NEW FIVE MIN READ – ‘I am not a target’

News and information from the Advent IM team.

  • by Olivia Lawlor-Blackburn
  • General

A 5-minute security read, with thanks to Ellie Hurst, Head of Marcomms and Media @ Advent IM.

I have lost count of the number of times I have been told that someone believes their organisation is, ‘not a target for a cyber-attack’. This statement is always delivered with the utmost sincerity and I generally imagine this conversational close down is because the speaker is concerned about being baffled into buying some cybersecurity snake oil or that I might terrify them with things they don’t want to hear. I never do the former and the latter is hard to avoid given the pervasive nature of cyber threat but I try to avoid FUD (Fear, Uncertainty, Doubt) as much as I can. It’s frustrating if it closes off the opportunity to challenge their assumptions. So, I am forced to blog about it instead, in the hope that if even one person who has ever made that statement, reconsiders it, it will feel like a win.

None of this is judgment by the way, the way breaches are often reported would lead many organisations to feel that ‘no financial information is believed to have been lost’ means that if they don’t have a merchant site or they don’t collect payment in cyberspace, that they would not be a target. Things have moved on so much and nothing has moved faster or more efficiently than cybercrime. It has self-financed its way into a well-oiled machine under the control of some very well organised criminal groups.

Even the label, ‘target’ is misleading. It implies that you were sought out and attacked. And there is another misleading term, ‘attacked’. Again, it implies that you were singled out and an active offense was taken against you. So, let’s start with these two terms. According to Collins English Dictionary, as a noun: A target is a result that you are trying to achieve. Or… A target is something at which someone is aiming a weapon or other object. As a verb; To target a particular person or thing means to decide to attack or criticize them. Or…If you target a particular group of people, you try to appeal to those people or affect them.

All of these definitions describe a definite singling out and an end result or objective being achieved. But we know with many cyber-attacks and subsequent data breaches it is not always the case. Your organisation may simply be a useful conduit through which an attack on an onward point in your network is facilitated.  And so when people say, ‘I would not be a target for cyber criminals’ I may well agree with them, I do not, however, agree with the commonly resulting assumption that therefore they could not be affected by cybercriminals, or used by them for their actual objective or target.  They may still suffer, loss, disruption, and possible legal ramifications if harm befell data in their care. An example of this might be supply chain security incidents we have heard so much about in the last few years.  Supplier of software ABC, is compromised and their code infected so subsequent downloads by client(s), XYZ are effectively now malware that can take command and control, cover their tracks and patch themselves to do whatever the criminal desires them to do in the network of clients, XYZ.  ABC, was the conduit but terrible harm has been done to their reputation and business as they are used to infect the actual target or objective, clients, XYZ.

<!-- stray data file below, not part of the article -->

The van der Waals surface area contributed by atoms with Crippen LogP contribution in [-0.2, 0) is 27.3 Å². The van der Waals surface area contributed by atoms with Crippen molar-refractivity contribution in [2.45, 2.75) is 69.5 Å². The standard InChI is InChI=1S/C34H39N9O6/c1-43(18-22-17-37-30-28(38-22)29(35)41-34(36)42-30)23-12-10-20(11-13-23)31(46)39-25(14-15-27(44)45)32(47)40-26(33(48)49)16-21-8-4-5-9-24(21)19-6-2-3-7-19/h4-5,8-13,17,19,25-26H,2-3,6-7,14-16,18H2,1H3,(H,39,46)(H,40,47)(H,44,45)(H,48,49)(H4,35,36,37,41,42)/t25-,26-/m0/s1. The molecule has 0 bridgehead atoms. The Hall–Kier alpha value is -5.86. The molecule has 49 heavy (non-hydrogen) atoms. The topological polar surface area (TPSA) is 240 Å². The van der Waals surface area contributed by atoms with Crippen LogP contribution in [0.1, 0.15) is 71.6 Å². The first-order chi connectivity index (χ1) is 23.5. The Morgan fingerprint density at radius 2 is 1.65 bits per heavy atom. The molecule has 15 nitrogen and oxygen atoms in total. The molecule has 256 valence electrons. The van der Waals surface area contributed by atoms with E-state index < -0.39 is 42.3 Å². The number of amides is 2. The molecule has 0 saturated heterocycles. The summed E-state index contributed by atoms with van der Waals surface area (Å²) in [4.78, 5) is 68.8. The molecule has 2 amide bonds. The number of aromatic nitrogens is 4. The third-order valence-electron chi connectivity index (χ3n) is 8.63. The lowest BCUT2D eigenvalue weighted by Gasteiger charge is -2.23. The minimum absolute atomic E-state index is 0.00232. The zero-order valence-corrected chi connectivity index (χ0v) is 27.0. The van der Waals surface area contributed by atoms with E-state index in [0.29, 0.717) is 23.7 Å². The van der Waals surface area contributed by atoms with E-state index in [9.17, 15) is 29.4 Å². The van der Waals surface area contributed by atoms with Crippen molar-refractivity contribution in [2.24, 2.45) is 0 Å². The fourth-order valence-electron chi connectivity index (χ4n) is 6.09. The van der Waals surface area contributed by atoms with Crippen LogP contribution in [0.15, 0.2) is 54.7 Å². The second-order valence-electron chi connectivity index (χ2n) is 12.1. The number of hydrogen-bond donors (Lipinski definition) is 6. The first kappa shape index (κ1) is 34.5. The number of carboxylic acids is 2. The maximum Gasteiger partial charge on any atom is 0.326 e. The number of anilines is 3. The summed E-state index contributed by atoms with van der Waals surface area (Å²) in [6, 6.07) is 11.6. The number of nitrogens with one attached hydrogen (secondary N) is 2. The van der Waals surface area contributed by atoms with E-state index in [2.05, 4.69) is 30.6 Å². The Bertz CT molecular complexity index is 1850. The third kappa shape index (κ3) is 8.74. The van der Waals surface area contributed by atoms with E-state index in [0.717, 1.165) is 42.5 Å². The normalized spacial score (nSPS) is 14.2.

Now let’s look at ‘Attack’, again this is a noun or verb that implies a personal relationship of some kind with the object. As a noun it would mean someone mounting aggression specifically toward you, in real life imagine a face slap. If, in the execution of swatting a fly, you slapped someone’s face, didn’t mount an attack on them. So, when we read about infections that had given rise to breach or other damage to an organisation, not every advent of this is an attack. Sometimes you are the fly, sometimes you are the face that was in the wrong place at the wrong time. Both eventualities have risks that need mitigation but it’s wrong and misleading to call every security incident an attack.

So again, if someone were to say they were an unlikely target of a cyber-attack, I may agree with them but once again, I would not necessarily agree with the commonly resulting assumption that therefore no harm could befall them as a result of someone else’s slap…

The dangers in my opinion are;

  • The assumption that being a target is the only vulnerable position, is still prevalent.
  • The assumption that you know what any attacker or would-be attacker wants, is widespread.
  • The misuse of the words, ‘attack’ and ‘target’ are enabling ‘blinkers’ for some businesses, leading them to assume that they are safe or not vulnerable to security incidents and failures that could in fact, impact themselves, their reputation and their clients.
  • Its hard to challenge this thinking, as an arm’s length approach to security means that awareness levels are not as high as they need to be and arm’s length is still very much the distance that many business leaders, the people who really drive culture change, choose when interacting with security.


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